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Trade Joins Weather as Major Spring Market Factor, Analyst Says

Northern states could lose corn yield potential.

Typically, in May, grain markets are all about three market factors.

The first is weather, the second is weather, and the third factor is weather.  

Today, we have to crowd in a fourth factor; trade negotiations. As of Monday, May 6, we woke to a sharply lower market, as Pres. Trump Sunday threatened to add $30 billion in tariffs to Chinese imports Friday, and another $81 billion in a few weeks. We have $32.5 billion in tariffs right now on Chinese imports, so it’s quite an escalation in U.S. import duties on Chinese product. But it did get the markets’ attention! While U.S. grain markets plummeted down 10¢ per bushel in the corn market and 20¢ per bushel in the soybean market, U.S. stock markets were down less than 1% while Chinese stocks were down 6% to 8%. The Chinese, at first, considered cancelling this week’s negotiations, but instead delayed them just one day.  

Weather forecasts have improved considerably in the eight- to 14-day forecast today, with less rain and warmer temps now forecast, which would provide a window of planting opportunity in the southeast Corn Belt (ILL, IND, OH, KY, TN). The first seven days forecast are still relatively wet and cool for most of the Corn Belt, with the wettest in the central Corn Belt. Yet, some dry areas do emerge, including most of ND, SD, and MT and parts of northern MN. It also is drier in the southeast Corn Belt including ILL, IND, OH, and KY in the next seven days.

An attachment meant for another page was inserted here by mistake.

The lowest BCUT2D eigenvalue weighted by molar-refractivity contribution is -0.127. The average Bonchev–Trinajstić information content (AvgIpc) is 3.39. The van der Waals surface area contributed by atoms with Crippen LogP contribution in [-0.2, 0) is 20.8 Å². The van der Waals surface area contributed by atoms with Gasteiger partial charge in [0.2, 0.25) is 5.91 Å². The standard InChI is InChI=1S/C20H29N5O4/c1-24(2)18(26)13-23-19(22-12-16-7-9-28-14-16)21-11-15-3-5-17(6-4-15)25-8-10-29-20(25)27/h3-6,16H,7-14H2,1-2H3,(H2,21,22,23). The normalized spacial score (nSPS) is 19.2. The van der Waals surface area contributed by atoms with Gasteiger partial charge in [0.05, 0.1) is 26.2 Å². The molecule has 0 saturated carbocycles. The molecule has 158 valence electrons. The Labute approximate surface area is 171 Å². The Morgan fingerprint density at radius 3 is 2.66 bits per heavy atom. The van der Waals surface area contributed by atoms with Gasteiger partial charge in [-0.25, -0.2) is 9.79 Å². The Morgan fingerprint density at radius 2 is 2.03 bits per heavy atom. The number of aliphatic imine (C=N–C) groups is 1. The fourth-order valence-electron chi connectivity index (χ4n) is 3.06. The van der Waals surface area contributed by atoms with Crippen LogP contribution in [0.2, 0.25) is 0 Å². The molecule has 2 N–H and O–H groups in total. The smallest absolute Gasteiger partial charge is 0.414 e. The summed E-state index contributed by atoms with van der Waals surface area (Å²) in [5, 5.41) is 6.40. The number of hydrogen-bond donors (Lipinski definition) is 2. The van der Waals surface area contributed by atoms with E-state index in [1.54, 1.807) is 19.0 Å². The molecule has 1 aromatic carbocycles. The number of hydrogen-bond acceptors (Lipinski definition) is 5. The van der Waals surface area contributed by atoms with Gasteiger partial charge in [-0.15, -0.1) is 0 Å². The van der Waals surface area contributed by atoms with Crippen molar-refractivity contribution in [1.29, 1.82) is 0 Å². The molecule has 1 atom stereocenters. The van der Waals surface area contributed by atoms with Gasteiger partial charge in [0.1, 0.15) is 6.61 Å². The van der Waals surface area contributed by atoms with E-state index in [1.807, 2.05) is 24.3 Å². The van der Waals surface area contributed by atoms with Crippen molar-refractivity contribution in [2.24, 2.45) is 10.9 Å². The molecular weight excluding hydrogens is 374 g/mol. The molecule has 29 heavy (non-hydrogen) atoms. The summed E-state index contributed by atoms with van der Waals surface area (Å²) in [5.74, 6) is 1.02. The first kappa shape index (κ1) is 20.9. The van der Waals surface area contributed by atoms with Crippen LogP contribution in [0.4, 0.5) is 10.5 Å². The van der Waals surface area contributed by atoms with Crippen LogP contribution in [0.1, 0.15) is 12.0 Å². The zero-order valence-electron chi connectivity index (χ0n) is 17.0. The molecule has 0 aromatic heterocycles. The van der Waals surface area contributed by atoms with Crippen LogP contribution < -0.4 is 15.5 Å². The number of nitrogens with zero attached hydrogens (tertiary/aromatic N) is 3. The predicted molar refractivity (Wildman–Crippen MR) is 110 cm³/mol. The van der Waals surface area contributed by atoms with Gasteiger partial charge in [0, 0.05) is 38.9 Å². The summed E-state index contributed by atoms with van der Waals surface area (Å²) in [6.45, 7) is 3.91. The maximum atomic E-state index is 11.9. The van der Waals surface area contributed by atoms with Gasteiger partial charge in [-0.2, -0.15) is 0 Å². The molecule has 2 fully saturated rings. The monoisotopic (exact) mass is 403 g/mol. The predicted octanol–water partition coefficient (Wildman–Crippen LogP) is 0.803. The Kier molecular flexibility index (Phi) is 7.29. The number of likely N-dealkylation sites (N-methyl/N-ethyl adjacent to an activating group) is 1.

Temps are forecast below normal the next seven days, but then considerably warmer  into the eight- to 14-day forecast to near normal, and even above normal. The precip forecast is also drier in the eight- to 14-day for many states including MO, ILL, IND, OH, KY, TN, and AR. It’s likely they will have a planting window open up in mid-May that could allow them to complete planting by the end of May or early June. That would be quite an accomplishment considering where we are today, but many farmers could do it if a window of opportunity arose for seven to 10 days.    

Crop progress, out yesterday afternoon May 6, showed pathetic planting progress in the U.S. last week, with corn only 23% planted into the second week of May (-23% from normal), with only 6% emerged vs. 13% normally. 

Soybeans are 6% planted, 8% behind normal. 

Cotton is 18% planted (1% behind) while sorghum is 22% planted (7% behind), and rice 48% planted (21% behind). 

Sugar beets are 31% planted (36% behind), oats 50% planted (22% behind), HRS wheat 22% planted (27% behind), and barley 37% planted (19% behind).  

There are some real issues with projected planted acreage, as the ideal time to plant HRS wheat in MN and SD has passed already with only 7% planted in MN (44% behind normal) and 19% planted in SD (57% behind). 

It’s possible that up to a third of SD/MN HRS acreage could end up in another crop (corn or soybeans most likely) or prevent planted (pp) ultimately.